Over mealtimes/in the evenings:
- Start watching the following documentaries over the next few weeks: Victoria’s Secrets, Victoria Season 1-3
Evening real aloud time:
- My Name is Victoria by Lucy Worsley
Independent reading time:
- Hetty Feather by Jacqueline Wilson/Street Child by Berlie Doherty – rotate between them
Topic Two – World Study of Late 19th/Early 20th Century
For the next thirteen lessons, we move back to the Story of the World book, covering a wide variety of topics at a much higher level than for the Victorians, to give them a world overview of the late nineteenth/early twentieth centuries.
For each section, we read the SOTW passage together and discuss, then they answer the set comprehension questions verbally; complete an outline of the information; do a simple piece of mapwork (so they understand where in the world these events happened); write answers to some of the questions in the test booklet; and delve deeper only into topics that interest us, using historical literature or saved documentaries/films (I’ve highlighted our selections below). Note that for some of the less important/interesting to us sections, we’ll cover two per lesson, and drop some of the written work.
- The American Civil War – read When Will This Cruel War be Over? The Civil War Diary of Emma Simpson by Barry Denenberg (we love this Dear America series) and Who Was Abraham Lincoln? by Janet Pascal
- The new Dominion of Canada – the Beans to read The Call of the Wild by Jack London.
- The War between Paraguay and the Triple Alliance (Argentina, Brazil and Uruguay) – read Paraguay in Pictures by Alison Behnke (this is quite a detailed book, so we’ll dip into the sections of interest)
- France, its Second and Third Republics and Battles with Prussia
- The Second Reich
- Becoming Modern – Expansion of Railroads, Use of Time Zones and the Discovery of Electricity – read The Great Railroad Race: The Diary of Libby West by Kristi Gregory
- Japan’s Meiji Restoration – watch a short clip of a traditional Noh play
- The Dutch East Indies – possibly watch the BBC drama-documentary about the Krakatoa explosion of 1883: Kratatoa: The Last Days (but this is rated 15+, so I’ll pre-watch and skip anything that would upset them)
- The War between Russia and the Ottoman Turks
- The War of the Pacific – read Bolivia in Pictures by Francesca DiPiazza (again it’s a detailed book, so we’ll dip into sections that interest us)
- The Suez Canal – watch a documentary about the Suez Canal
- British Colonists in Australia, Ned Kelly and the Creation of the Commonwealth of Australia
- Europeans Carving up Africa and Ethiopia Fights off Italian Invasion
- The Czars of Russia Losing Control – read Angel on the Square by Gloria Whelan
- The Korean Battleground
- The Spanish-American War
- The Expanding United States – Moving West – read Caddie Woodlawn by Carol Ryrie Brink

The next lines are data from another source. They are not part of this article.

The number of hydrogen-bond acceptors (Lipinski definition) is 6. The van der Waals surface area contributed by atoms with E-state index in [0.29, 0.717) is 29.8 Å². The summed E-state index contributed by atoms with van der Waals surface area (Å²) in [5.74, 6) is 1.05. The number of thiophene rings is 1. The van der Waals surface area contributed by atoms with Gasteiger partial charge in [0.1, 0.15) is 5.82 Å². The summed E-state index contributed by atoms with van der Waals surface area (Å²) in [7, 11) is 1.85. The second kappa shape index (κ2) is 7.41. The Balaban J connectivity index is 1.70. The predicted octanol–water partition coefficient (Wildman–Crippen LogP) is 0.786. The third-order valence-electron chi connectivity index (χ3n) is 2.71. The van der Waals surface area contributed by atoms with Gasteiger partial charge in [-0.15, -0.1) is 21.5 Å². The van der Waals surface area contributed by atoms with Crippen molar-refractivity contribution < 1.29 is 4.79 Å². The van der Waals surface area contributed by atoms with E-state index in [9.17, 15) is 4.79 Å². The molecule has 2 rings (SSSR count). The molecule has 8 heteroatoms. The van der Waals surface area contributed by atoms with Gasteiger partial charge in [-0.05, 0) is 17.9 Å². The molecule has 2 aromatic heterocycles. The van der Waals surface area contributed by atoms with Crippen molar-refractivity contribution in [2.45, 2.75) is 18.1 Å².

- China’s Troubles
- Persia, Its Enemies and “Friends”
- The Balkan Mess
- China’s Last Emperor
- The Vietnamese Restoration Society
Topic Three – The Suffragettes
After finishing the above, we’ll study the plight of the Suffragettes for a couple of weeks, an important topic for our own British history. The excellent book, Suffragettes and the Fight for the Vote by Sarah Ridley, will act as our spine for these two weeks. We’ll simply read this book together, discuss as we go, and I’ll ask a few questions to check their comprehension. Then, they’ll write a high-level summary of the key facts.
We also plan to read the fictional books: Things a Bright Girl Can Do by Sally Nicholls (this one comes highly recommended) and My Story: Suffragette by Carol Drinkwater, and watch two DVDs: the BBC’s Suffragette with Lucy Worsley and this Suffragette film released in 2015 (12+).
Finally, in this KS3 History book, there is a small section on the Suffragettes with some interesting questions using primary sources and comparisons between them, which we’ll have a go at together verbally.
Topic Four – World War 1
I’ve planned 10 weeks of study for WW1, but there will only be the time to cover a few weeks of this; the remainder will roll over into the next academic year. There is only one chapter devoted to WW1 in the Story of the World, so we’ll also use the Usborne book The First World War by Henry Brook as our spine, reading sections together and summarising the important points into their history files. To make it more interesting, all their summary notes will be kept in a scrapbook style, with a combination of annotations and their own drawings or pictures stuck in, similar to the book Archie’s War, My Scrapbook of The First World War by Marcia Williams. I love these examples of sketchnotes – one-page visuals of notes and doodles – completed by students after studying WW1. I know the Beans will love looking at them and doing their own versions.